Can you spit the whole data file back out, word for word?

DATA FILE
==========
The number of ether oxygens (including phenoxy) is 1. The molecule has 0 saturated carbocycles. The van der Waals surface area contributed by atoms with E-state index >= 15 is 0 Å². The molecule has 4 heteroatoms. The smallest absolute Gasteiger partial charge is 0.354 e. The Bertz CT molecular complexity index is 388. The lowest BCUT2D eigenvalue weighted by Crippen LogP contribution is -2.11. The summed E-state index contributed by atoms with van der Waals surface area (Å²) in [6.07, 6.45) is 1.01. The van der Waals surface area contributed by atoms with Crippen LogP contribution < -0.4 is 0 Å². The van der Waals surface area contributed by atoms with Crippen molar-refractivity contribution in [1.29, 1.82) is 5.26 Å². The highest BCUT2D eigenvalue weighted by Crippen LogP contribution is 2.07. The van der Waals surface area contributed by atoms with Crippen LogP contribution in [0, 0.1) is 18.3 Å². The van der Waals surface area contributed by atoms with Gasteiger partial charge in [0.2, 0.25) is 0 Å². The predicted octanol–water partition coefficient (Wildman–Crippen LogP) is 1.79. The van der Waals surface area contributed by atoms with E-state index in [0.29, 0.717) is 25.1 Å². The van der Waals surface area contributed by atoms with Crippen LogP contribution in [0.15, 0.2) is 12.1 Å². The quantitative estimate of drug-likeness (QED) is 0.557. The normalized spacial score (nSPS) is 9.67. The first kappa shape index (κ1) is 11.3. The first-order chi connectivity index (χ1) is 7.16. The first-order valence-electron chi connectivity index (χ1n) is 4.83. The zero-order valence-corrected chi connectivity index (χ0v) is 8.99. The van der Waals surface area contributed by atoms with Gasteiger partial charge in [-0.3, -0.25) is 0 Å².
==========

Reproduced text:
The number of ether oxygens (including phenoxy) is 1. The molecule has 0 saturated carbocycles. The van der Waals surface area contributed by atoms with E-state index >= 15 is 0 Å². The molecule has 4 heteroatoms. The smallest absolute Gasteiger partial charge is 0.354 e. The Bertz CT molecular complexity index is 388. The lowest BCUT2D eigenvalue weighted by Crippen LogP contribution is -2.11. The summed E-state index contributed by atoms with van der Waals surface area (Å²) in [6.07, 6.45) is 1.01. The van der Waals surface area contributed by atoms with Crippen LogP contribution < -0.4 is 0 Å². The van der Waals surface area contributed by atoms with Crippen molar-refractivity contribution in [1.29, 1.82) is 5.26 Å². The highest BCUT2D eigenvalue weighted by Crippen LogP contribution is 2.07. The van der Waals surface area contributed by atoms with Crippen LogP contribution in [0, 0.1) is 18.3 Å². The van der Waals surface area contributed by atoms with Gasteiger partial charge in [0.2, 0.25) is 0 Å². The predicted octanol–water partition coefficient (Wildman–Crippen LogP) is 1.79. The van der Waals surface area contributed by atoms with E-state index in [0.29, 0.717) is 25.1 Å². The van der Waals surface area contributed by atoms with Crippen LogP contribution in [0.15, 0.2) is 12.1 Å². The quantitative estimate of drug-likeness (QED) is 0.557. The normalized spacial score (nSPS) is 9.67. The first kappa shape index (κ1) is 11.3. The first-order chi connectivity index (χ1) is 7.16. The first-order valence-electron chi connectivity index (χ1n) is 4.83. The zero-order valence-corrected chi connectivity index (χ0v) is 8.99. The van der Waals surface area contributed by atoms with Gasteiger partial charge in [-0.3, -0.25) is 0 Å².